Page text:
Following the marked increase of children with refugee concerns, the United Nations has interviewed more than 400 children on their experiences in their home countries. Nearly 60 percent reportedly meet the requirements for international protection, in what the UN called a conservative estimate.
“We heard stories of children watching classmates tortured, dismembered, threats against girls,” Leslie Velez, of the U.N. Refugee Agency, told reporters. “This wasn’t just about gangs but criminal armed groups, drug trafficking, cartels, transnational criminal organizations—all operating with greater and greater impunity.”
Detention as deterrence
When a child is apprehended by border patrol, they are typically held at a border patrol station and, within 72 hours, are moved to a federal resettlement office. From there, some 90 percent are released to a sponsor in the U.S., usually a family member, and then must appear before court.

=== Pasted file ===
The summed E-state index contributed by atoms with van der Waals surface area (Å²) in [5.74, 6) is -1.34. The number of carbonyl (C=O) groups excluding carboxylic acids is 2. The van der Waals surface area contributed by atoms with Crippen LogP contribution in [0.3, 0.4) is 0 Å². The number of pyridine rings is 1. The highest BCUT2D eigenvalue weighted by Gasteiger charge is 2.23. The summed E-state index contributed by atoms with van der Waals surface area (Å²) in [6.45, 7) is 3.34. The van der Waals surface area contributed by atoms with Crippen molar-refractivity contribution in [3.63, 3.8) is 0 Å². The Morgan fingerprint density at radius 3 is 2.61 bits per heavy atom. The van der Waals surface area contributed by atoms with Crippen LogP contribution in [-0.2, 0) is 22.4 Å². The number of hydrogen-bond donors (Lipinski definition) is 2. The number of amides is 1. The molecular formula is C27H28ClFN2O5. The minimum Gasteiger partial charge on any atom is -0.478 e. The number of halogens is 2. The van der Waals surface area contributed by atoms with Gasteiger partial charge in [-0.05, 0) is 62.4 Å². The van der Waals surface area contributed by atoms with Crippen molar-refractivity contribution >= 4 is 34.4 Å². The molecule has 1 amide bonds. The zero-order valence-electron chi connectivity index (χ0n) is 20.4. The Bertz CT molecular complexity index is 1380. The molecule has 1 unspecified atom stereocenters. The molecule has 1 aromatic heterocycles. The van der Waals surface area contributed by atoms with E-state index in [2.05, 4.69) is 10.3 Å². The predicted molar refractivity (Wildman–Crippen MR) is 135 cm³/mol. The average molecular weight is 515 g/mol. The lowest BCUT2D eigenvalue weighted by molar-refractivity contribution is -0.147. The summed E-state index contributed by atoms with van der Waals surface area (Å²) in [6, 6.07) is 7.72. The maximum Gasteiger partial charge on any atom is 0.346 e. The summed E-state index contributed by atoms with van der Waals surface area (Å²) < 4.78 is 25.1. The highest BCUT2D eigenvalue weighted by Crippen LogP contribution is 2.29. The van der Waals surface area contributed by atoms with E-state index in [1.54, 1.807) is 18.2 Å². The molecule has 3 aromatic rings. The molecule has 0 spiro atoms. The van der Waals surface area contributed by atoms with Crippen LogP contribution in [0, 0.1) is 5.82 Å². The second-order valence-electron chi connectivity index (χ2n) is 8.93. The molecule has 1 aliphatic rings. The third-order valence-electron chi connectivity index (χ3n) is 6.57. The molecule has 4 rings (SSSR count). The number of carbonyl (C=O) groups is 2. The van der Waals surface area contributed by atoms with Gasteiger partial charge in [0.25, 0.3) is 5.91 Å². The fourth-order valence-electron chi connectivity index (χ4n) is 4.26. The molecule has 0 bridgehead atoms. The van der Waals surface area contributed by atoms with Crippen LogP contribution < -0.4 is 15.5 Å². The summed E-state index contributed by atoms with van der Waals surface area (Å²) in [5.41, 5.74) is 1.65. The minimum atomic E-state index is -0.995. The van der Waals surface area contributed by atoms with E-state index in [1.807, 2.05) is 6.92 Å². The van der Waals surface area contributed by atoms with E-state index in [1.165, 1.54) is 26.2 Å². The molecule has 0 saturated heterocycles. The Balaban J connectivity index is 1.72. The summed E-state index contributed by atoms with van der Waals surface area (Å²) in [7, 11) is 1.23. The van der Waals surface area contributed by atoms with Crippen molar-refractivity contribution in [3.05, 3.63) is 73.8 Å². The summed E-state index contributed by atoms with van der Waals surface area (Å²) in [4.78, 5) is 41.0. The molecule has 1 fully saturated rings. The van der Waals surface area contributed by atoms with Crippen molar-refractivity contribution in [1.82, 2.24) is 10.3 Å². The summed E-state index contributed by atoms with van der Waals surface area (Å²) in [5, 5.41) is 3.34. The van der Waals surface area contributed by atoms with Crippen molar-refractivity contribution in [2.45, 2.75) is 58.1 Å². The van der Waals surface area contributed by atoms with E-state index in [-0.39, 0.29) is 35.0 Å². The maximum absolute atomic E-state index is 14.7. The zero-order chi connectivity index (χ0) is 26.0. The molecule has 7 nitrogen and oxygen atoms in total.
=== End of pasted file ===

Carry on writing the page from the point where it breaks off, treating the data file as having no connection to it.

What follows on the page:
The recent influx, however, means that many kids are now staying at border control offices for more than the 72-hour limit, according to the Inter-American Commission for Human rights (IACHR). Over 100 reports of physical, verbal and sexual abuse by agents towards children have also been filed in a complaint by groups against the U.S. Department of Homeland Security.
“We understand that we need to get people away from the border and process them, so we don’t necessarily object to a short-term facility,” Michelle Brane, of the Women’s Refugee Commission, an advocacy group, told IPS.
“But there’s a lot of talk about ‘stopping the flow,’ to use detention as a deterrence, which we are against … Stopping people’s access to asylum is not in compliance with international refugee law.”